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"SIERRA LEONE"

Letter from Arthur Spence to MLK

Wednesday, August 31, 1966

Spence writes Dr. King defending the critical perceptions that some whites hold of blacks. As an African American, Spence feels that some members of his race have developed bad habits.

Christology

Dr. King outlines a quote from Ritschl regarding "Christology."

Newsmakers Interview with MLK

Saturday, July 10, 1965

Los Angeles' Channel 2 interviews Dr. King for its Newsmakers program. Topics include King's call for a negotiated settlement in Vietnam and the resulting criticism by other civil rights leaders, plans for mass demonstrations in Los Angeles on the poverty bill, King's position on the armed group called the Deacons and his commitment to nonviolence, and how he responds to the personal threats on his life.

Request from The Wooster Afro-American Students Organization

Tuesday, March 19, 1968

The Wooster Afro-American Students Organization inquires if Dr. King would be available to speak to the institute about the concept of Black Power.

Women's International League for Peace and Freedom Newsletter

This issue of the Women's International League for Peace and Freedom newsletter, Four Lights, was sent to Coretta Scott King. It features an article about the current state of their demonstrations against Vietnam, including a quote by Dr. Benjamin Spock calling on President Johnson to end the attack on the Vietnam War.

Letter from Cornell's L. Paul Jaquith to MLK

Monday, November 7, 1960

L. Paul Jaquith writes Dr. King regarding his upcoming visit to Cornell University. The student body seeks to discuss issues relating to the inequality of opportunities for Negroes in the United States.

Telegram from Agnes Milthers to MLK

Friday, October 16, 1964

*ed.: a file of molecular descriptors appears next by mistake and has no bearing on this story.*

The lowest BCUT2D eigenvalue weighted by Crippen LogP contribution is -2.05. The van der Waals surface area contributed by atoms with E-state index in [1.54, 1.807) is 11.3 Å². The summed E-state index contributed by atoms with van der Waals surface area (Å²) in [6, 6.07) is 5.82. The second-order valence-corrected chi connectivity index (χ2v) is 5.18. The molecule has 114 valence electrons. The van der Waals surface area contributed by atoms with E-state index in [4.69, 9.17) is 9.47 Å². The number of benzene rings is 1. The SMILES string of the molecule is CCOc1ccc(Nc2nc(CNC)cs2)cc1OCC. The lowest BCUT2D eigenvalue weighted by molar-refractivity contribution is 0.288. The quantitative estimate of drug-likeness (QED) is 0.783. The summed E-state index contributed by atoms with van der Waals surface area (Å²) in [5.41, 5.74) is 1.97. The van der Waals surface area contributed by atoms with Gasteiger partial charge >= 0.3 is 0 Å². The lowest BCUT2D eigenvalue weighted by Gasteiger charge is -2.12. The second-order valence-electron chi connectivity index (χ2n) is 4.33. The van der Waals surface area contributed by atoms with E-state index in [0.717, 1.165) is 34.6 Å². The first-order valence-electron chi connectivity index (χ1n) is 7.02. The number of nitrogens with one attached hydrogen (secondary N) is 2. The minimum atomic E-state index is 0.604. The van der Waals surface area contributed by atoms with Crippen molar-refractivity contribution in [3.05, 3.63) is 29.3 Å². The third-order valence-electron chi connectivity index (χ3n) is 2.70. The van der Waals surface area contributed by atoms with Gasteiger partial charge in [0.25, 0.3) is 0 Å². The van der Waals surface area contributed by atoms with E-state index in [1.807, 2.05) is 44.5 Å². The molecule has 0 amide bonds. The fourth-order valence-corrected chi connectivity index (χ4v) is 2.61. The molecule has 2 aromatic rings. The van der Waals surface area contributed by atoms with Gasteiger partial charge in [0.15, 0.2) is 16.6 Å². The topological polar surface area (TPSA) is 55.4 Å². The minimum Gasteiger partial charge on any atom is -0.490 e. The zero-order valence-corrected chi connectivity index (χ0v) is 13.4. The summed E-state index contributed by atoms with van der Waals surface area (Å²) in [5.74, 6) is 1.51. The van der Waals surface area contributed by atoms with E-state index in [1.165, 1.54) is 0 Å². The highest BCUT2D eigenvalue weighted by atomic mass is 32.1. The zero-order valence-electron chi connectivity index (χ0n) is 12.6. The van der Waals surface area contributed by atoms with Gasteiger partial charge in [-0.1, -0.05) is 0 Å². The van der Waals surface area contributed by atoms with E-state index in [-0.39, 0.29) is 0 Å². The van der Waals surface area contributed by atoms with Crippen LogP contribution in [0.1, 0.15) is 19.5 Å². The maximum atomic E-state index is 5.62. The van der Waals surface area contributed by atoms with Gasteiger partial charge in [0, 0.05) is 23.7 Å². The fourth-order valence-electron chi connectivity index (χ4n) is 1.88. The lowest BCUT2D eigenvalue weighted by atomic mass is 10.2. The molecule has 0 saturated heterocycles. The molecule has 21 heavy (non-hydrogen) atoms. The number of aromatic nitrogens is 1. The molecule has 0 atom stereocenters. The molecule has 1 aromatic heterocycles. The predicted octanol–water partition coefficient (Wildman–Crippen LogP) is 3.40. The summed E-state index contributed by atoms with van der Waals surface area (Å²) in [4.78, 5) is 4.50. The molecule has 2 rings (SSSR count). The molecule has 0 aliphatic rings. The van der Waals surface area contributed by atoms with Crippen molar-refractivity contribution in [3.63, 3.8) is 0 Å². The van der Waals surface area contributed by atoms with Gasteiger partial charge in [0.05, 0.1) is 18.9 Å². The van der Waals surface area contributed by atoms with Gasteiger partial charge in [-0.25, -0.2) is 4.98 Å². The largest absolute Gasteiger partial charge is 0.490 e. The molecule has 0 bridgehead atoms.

Agnes Milthers, a member of the Danish sections of Women International League for Peace and Freedom, invites Dr. King to speak in Copenhagen, Denmark.

Letter from G. Merrill Lenox to MLK

Friday, April 19, 1963

G. Merrill Lenox, Executive Director for the Metropolitan Detroit Council of Churches, informs Dr. King he is being remembered and in the daily prayers of thousands during his incarceration in the Birmingham Jail.

Telegram from Mrs. King to Canon L. John Collins

Friday, January 3, 1969

Mrs. King confirms with Canon L. John Collins the dates of her visit to England.

Letter from MLK to Carmen Baptista

Dr. King writes Carmen Baptista expressing deep appreciation for his letter of encouragement and for sending a recording of his song, "Coming Down the Road."

The State of Alabama - Equal Administration of Justice

This document addresses issues of discrimination in the South, particularly in Alabama, by state and federal institutions since the Republican Compromise of 1877. The document outlines a response to the many forms of discrimination occurring.

Self-World

Dr. King paraphrases Paul Tillich's view on the "self world polarity." Being a self, Dr. King writes, means being "both subject and object." This subject matter later appeared in Dr. King's dissertation "A Comparison of the Conceptions of God in the Thinking of Paul Tillich and Henry Nelson Wieman."

Outline of Sincerity Is Not Enough

This partial sermon outline in Dr. King's handwriting focuses on the subject "Sincerity Is Not Enough", based on the text Romans 10:2.

Letter from Josephine Baker to MLK

Tuesday, November 26, 1963

Josephine Baker offers support and encouragement to Dr. King in the civil rights campaign and asserts "without unity there cannot be a solid victory."

Invitation from Earl S. Smith to MLK

Tuesday, July 27, 1965

Earl S. Smith invites Dr. King to speak at Montevideo, Uruguay on the methods of nonviolence in Latin America.